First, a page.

6 February 2015

Robert Midwood, Porthdinllaen

Robert has been a volunteer at Porthdinllaen Lifeboat Station for 15 years. He is a self-employed joiner who works full-time and is happily married with two young children.

How did you get involved with the RNLI?

I was interested in boats from a young age. My father used to own some boats, so growing up I was always down by the docks near Porthdinllaen Lifeboat Station. As I got older, I even had some boats of my own.

About 15 years ago, I paid a visit to the lifeboat station, where the second coxswain asked me if I’d be interested in joining the RNLI as a volunteer. The coxswain agreed that I could start training to become an all-weather lifeboat crew member - but he told me I wouldn’t be going out on any shouts straight away!

I began by training on shore and learning the basic skills of what it takes to be a lifeboat volunteer. In time, I was able to put this into practice and get out onto the water. I’ve been with the RNLI Porthdinllaen crew ever since.

What does your role involve?

Some lifeboat volunteers have specialisms, but my role is very varied and I will help out with anything necessary when we’re out on a shout.

‘I like to come down to the station whenever I’m available, but it’s important that I’m there for my family too.’
Robert Midwood
Volunteer Crew Member, Porthdinllaen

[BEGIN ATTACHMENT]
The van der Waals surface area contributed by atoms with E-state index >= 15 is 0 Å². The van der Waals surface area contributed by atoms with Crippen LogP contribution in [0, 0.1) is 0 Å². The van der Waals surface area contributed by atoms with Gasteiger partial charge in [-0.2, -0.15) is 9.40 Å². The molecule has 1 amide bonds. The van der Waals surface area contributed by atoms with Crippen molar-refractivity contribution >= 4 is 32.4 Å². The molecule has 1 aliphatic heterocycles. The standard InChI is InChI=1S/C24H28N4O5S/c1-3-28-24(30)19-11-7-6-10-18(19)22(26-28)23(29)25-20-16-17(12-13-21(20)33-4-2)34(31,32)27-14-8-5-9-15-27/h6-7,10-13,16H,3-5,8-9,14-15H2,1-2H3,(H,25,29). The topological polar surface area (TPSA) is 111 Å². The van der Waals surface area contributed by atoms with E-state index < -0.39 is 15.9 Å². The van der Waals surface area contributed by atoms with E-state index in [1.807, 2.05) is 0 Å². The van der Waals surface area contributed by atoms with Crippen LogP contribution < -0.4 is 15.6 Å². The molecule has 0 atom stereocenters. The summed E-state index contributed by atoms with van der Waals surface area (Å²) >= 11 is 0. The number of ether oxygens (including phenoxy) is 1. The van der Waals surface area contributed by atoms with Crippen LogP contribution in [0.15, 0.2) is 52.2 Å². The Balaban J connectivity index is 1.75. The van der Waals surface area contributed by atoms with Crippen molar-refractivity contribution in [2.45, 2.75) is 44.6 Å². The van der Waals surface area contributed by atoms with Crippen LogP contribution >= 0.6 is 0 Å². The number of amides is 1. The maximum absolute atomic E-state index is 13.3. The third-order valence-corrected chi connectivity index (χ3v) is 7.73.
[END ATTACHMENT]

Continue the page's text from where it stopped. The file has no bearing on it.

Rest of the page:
I do anything from working on the deck to navigation, or even taking on the role of the helm. My favourite part of the job is to work on deck though, where I get involved with the boat operations and manual work. That’s probably down to my full-time job!

What is it like for you having a family and a full-time job alongside volunteering?

I like to come down to the station whenever I’m available, but as I’m self-employed and have children of 4 and 5 years old, it’s important that I’m there for my family too. I love taking my wife and kids down to the beach and, although they aren’t quite old enough yet, I’m sure my children will soon enjoy coming out on the water with me!

I manage to meet with the Porthdinllaen crew every Wednesday night, when we go out on training exercises together, and I make sure I’m at the station whenever the call for help arrives.

Porthdinllaen Lifeboat Station celebrated 150 years of lifesaving in 2014. The crew got a brand-new all-weather lifeboat: the Tamar class John D Spicer.Photo: Nicholas Leach
Porthdinllaen Lifeboat Station celebrated 150 years of lifesaving in 2014. The crew got a brand-new all-weather lifeboat: the Tamar class John D Spicer.

What can you usually be found doing if you’re not at work or at the station?

I’m a keen cyclist so I like to go out on my bike whenever I have the time. I’ve even taken part in two sponsored bike rides for the RNLI. In 2013, I rode for 168 miles over 3 days, from St Davids Lifeboat Station to Porthdinllaen Lifeboat Station. There were around 20 of us who took part, including my friends, the Porthdinllaen crew and our Coxswain, Mike Davies.

Last year, we made it even harder by cycling for 196 miles! I really enjoyed the experience though and we’re all thinking about doing another sponsored cycle for the RNLI this year.

What’s the best part of being an RNLI lifeboat crew member?

It’s nice to be part of a team and to do something with my time that’s of use and provides help to the general public. I know that I’m making a difference and helping to save lives when I’m out at sea and that’s the most rewarding part of volunteering.